I applaud you walking everywhere - I like to walk too but it's I'm afraid my car is definitely my guilty pleasure (I don't have a fancy one or anything - not at all, it's an 1989 Mazda bought for £450 in 2006!) as once I got it I knew I'd never be able to be carless again (after not having one for many years and just using public transport and my feet).

    I don't think I'd like to put in writing all the money I've wasted over the years but as someone else said earlier - hindsight is 20/20! A couple that spring to mind are:-

    1. Buying some 'New Rock' boots for £100 only to discover they completely rip my heels to shreds and can't wear them - they are still in my cupboard (along with many other 'bad' shoe choices!) waiting to be sold on E-bay (really must get around to that).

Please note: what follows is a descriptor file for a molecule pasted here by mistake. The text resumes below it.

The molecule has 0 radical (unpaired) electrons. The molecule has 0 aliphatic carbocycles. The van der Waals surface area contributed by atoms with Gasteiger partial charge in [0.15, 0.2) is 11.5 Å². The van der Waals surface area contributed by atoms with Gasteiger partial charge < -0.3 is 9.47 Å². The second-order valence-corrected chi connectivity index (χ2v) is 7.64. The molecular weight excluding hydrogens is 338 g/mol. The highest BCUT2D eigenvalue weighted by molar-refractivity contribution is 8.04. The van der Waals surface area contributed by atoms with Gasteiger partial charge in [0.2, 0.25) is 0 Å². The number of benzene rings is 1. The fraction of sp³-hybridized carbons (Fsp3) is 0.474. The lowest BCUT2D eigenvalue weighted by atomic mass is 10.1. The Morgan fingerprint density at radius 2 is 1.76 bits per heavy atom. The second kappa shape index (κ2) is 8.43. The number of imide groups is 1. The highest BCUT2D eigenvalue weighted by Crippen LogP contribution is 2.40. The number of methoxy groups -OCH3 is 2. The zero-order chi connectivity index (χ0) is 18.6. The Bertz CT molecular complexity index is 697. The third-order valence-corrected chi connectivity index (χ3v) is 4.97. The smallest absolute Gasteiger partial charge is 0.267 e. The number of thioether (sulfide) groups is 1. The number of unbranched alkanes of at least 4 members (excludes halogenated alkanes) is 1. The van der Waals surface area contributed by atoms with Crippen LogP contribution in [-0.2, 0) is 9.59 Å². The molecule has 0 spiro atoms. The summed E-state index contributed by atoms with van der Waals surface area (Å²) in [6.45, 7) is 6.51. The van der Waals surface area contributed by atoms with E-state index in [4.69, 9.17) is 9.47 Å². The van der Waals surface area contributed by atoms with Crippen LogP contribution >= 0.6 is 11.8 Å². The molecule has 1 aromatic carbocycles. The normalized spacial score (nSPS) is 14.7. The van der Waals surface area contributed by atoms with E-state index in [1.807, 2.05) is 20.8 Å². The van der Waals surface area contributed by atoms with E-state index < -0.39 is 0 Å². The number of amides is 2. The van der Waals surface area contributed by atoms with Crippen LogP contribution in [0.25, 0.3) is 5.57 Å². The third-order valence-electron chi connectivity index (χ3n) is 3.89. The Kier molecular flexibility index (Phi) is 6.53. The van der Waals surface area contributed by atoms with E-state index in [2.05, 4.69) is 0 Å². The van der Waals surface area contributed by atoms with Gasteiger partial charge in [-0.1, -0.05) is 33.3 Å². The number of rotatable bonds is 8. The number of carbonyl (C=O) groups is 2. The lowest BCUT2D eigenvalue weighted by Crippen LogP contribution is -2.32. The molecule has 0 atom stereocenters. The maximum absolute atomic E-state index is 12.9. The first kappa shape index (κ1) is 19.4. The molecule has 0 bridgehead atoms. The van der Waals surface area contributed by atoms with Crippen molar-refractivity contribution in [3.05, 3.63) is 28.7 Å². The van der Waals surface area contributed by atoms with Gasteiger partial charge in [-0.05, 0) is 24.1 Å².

2. Training to be a make-up artist for a year, taking out a student loan for the fees and spending 6 years of my life trying to pay it off (I was a student in my home country and the interest rates on student loans were over 8%!!) only for my Dad to end up paying off the loan which at that point was only back down to the ORIGINAL amount I borrowed! Oh and I have never worked as a make-up artist as I realised it was an incredibly hard career choice and didn't know where to start to find work! :cool:

    Oh well, it's all part of life's rich tapestry! :D
  • Being the father of a 'faddy' daughter I don't know where to begin!

    Think several times before:-
    Joining a gym
    Going on a 'special' diet
    Joining a slimming club
    Buying an all singing and dancing phone then using it for phone calls and texting only